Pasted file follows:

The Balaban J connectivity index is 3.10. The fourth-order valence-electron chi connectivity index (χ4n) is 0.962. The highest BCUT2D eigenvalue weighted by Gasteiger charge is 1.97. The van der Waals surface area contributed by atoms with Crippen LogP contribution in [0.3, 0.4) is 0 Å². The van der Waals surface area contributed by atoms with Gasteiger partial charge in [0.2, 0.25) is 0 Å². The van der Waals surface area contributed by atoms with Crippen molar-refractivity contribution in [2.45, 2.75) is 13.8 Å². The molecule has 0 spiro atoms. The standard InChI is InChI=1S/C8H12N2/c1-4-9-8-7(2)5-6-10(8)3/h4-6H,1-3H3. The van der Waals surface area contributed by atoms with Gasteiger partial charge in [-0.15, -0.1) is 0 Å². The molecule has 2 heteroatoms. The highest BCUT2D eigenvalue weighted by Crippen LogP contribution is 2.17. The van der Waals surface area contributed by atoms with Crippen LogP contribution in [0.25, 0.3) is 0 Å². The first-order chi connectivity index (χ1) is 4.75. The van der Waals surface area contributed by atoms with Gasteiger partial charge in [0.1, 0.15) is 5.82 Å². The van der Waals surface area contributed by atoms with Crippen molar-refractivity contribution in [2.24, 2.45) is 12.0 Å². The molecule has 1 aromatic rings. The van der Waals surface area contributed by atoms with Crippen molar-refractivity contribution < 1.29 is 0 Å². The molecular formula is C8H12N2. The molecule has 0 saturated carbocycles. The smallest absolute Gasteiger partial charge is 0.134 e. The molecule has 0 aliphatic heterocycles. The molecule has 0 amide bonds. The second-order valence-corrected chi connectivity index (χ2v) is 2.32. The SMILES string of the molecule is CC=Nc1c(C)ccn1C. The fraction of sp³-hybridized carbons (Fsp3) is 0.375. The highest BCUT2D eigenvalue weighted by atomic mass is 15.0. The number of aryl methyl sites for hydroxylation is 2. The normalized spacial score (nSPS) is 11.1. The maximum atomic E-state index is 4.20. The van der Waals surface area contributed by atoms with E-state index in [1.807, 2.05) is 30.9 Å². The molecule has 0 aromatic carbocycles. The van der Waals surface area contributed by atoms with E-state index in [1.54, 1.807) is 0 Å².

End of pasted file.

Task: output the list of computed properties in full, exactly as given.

The Balaban J connectivity index is 3.10. The fourth-order valence-electron chi connectivity index (χ4n) is 0.962. The highest BCUT2D eigenvalue weighted by Gasteiger charge is 1.97. The van der Waals surface area contributed by atoms with Crippen LogP contribution in [0.3, 0.4) is 0 Å². The van der Waals surface area contributed by atoms with Gasteiger partial charge in [0.2, 0.25) is 0 Å². The van der Waals surface area contributed by atoms with Crippen molar-refractivity contribution in [2.45, 2.75) is 13.8 Å². The molecule has 0 spiro atoms. The standard InChI is InChI=1S/C8H12N2/c1-4-9-8-7(2)5-6-10(8)3/h4-6H,1-3H3. The van der Waals surface area contributed by atoms with Gasteiger partial charge in [-0.15, -0.1) is 0 Å². The molecule has 2 heteroatoms. The highest BCUT2D eigenvalue weighted by Crippen LogP contribution is 2.17. The van der Waals surface area contributed by atoms with Crippen LogP contribution in [0.25, 0.3) is 0 Å². The first-order chi connectivity index (χ1) is 4.75. The van der Waals surface area contributed by atoms with Gasteiger partial charge in [0.1, 0.15) is 5.82 Å². The van der Waals surface area contributed by atoms with Crippen molar-refractivity contribution in [2.24, 2.45) is 12.0 Å². The molecule has 1 aromatic rings. The van der Waals surface area contributed by atoms with Crippen molar-refractivity contribution < 1.29 is 0 Å². The molecular formula is C8H12N2. The molecule has 0 saturated carbocycles. The smallest absolute Gasteiger partial charge is 0.134 e. The molecule has 0 aliphatic heterocycles. The molecule has 0 amide bonds. The second-order valence-corrected chi connectivity index (χ2v) is 2.32. The SMILES string of the molecule is CC=Nc1c(C)ccn1C. The fraction of sp³-hybridized carbons (Fsp3) is 0.375. The highest BCUT2D eigenvalue weighted by atomic mass is 15.0. The number of aryl methyl sites for hydroxylation is 2. The normalized spacial score (nSPS) is 11.1. The maximum atomic E-state index is 4.20. The van der Waals surface area contributed by atoms with E-state index in [1.807, 2.05) is 30.9 Å². The molecule has 0 aromatic carbocycles. The van der Waals surface area contributed by atoms with E-state index in [1.54, 1.807) is 0 Å².